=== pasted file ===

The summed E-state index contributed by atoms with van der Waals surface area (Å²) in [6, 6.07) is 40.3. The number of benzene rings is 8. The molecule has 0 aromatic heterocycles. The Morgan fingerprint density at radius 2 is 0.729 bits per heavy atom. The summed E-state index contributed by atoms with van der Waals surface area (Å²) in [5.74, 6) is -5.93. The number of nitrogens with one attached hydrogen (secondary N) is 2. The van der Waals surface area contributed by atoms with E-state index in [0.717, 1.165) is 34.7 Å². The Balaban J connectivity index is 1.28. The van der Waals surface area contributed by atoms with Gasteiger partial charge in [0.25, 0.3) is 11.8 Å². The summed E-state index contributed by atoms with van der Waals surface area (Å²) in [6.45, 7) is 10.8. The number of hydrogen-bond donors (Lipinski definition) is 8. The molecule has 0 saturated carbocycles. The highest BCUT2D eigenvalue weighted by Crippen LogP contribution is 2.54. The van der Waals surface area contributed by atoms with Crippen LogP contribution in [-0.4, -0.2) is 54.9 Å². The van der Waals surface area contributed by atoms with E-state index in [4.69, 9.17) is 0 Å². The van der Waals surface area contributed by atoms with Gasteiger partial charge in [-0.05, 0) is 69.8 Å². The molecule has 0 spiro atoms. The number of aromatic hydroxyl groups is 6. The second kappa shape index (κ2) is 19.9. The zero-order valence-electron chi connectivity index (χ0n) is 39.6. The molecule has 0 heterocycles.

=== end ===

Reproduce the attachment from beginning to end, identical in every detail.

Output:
The summed E-state index contributed by atoms with van der Waals surface area (Å²) in [6, 6.07) is 40.3. The number of benzene rings is 8. The molecule has 0 aromatic heterocycles. The Morgan fingerprint density at radius 2 is 0.729 bits per heavy atom. The summed E-state index contributed by atoms with van der Waals surface area (Å²) in [5.74, 6) is -5.93. The number of nitrogens with one attached hydrogen (secondary N) is 2. The van der Waals surface area contributed by atoms with E-state index in [0.717, 1.165) is 34.7 Å². The Balaban J connectivity index is 1.28. The van der Waals surface area contributed by atoms with Gasteiger partial charge in [0.25, 0.3) is 11.8 Å². The summed E-state index contributed by atoms with van der Waals surface area (Å²) in [6.45, 7) is 10.8. The number of hydrogen-bond donors (Lipinski definition) is 8. The molecule has 0 saturated carbocycles. The highest BCUT2D eigenvalue weighted by Crippen LogP contribution is 2.54. The van der Waals surface area contributed by atoms with Crippen LogP contribution in [-0.4, -0.2) is 54.9 Å². The van der Waals surface area contributed by atoms with E-state index in [4.69, 9.17) is 0 Å². The van der Waals surface area contributed by atoms with Gasteiger partial charge in [-0.05, 0) is 69.8 Å². The molecule has 0 spiro atoms. The number of aromatic hydroxyl groups is 6. The second kappa shape index (κ2) is 19.9. The zero-order valence-electron chi connectivity index (χ0n) is 39.6. The molecule has 0 heterocycles.